Nature Vs Nurture Pt 3: Heritability

Jared Cooney Horvath is a globally recognized Science of Learning expert committed to helping teachers, students and parents achieve better outcomes through applied brain and behavioral science.

The Brave Sir Jared vs. Heritability

Watch brave Sir Jared Cooney Horvath dominate in the fierce battlefield of scientific ideas as he savagely dismantles an inferior opponent named Heritability.



This video is Part 3 (of 4) of our ‘Nature vs Nurture’ video series.


In Part 1 we talked about how genes don’t actually work like most people think, while in Part 2 we discussed how this translates to intelligence and student learning.


For this video we turn our focus to heritability.


If you don’t know, heritability is basically a statistic that attempts to describe how much of the variation in any given human trait is due to genetics versus environmental factors.


It’s a bit of a confusing measure (which I attempt to simplify in the video) that has been around for well over 100 years now …


But to bluntly summarize my opinion on heritability, I give the entire concept an F-minus grade.  


For some curious reason, heritability continues to maintain a prominent status in the field of genetics, but it’s honestly an outdated (and unnecessary) measure that is so commonly misinterpreted as to render it intellectually regressive.


To help make my point in the video, I compare heritability to the hapless Dark Knight character from the famous film Monty Python and the Holy Grail ... after which I proceed to systematically ‘delimb’ the entire idea one appendage at a time.


BTW – If you haven’t seen the film, you may want to click here to watch the relevant scene, lest my entire analogy will be meaningless ;)


Anyway, here are some of the specific questions I bravely battle in this video:

  • How are heritability estimates determined in the field, and why is it today such an outdated measure?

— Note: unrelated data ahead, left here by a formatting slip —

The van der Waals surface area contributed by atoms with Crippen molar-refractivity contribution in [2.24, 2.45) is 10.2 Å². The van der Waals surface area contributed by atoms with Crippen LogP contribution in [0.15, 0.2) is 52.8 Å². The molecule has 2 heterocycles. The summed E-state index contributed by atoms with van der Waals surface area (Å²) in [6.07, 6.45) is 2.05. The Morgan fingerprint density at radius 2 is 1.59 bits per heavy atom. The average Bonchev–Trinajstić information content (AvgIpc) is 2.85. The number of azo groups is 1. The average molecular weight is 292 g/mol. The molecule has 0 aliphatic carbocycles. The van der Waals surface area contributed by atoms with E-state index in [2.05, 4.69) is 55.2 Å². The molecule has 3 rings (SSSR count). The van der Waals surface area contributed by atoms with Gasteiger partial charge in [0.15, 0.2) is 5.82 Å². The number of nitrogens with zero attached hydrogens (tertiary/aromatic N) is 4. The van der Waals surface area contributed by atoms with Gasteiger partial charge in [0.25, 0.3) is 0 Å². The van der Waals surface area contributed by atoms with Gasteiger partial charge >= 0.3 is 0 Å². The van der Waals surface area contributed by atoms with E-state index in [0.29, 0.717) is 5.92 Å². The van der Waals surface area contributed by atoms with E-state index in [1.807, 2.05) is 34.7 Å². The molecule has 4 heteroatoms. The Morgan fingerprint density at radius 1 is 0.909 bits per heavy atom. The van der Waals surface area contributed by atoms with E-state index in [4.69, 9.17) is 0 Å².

• Why should the core assumption of heritability (i.e. genetics versus environment) automatically disqualify it as a useful concept?

  • How can heritability’s reliance on group variance data paradoxically cause it to miss some obvious aspects about human trait development?

  • In what way do many people grossly misinterpret basic heritability statistics, and why is this problematic?

Give it a watch, and let me know what you think in the YT comments section.


And, as always, if you find this video valuable, interesting and/or entertaining, you can support us by liking, sharing and subscribing to our YouTube channel ;)



Video Transcript

Hello everybody, and welcome to this week's From Theory to Practice, where I take a look at the research so you don't have to.


As you know, we're currently doing a series on the Nature versus Nurture debate. In the first video we saw that genes don't work the way most people think they do; and in the second video we saw how this impacts student learning at the individual level.


In this video, I want to take a look at the question of heritability. So, as you know, any trait has a lot of variability within any particular group.


Take height, for instance. If we measured a random group of people, some would be tall and some would be short. In other words, we would see a lot of variability.


Now, heritability is a statistic that tries to say how much of this group variability is due to genes and genetic factors. The way that heritability is measured is by comparing identical twins to non-identical twins …

Click to view remainder of the transcript ...

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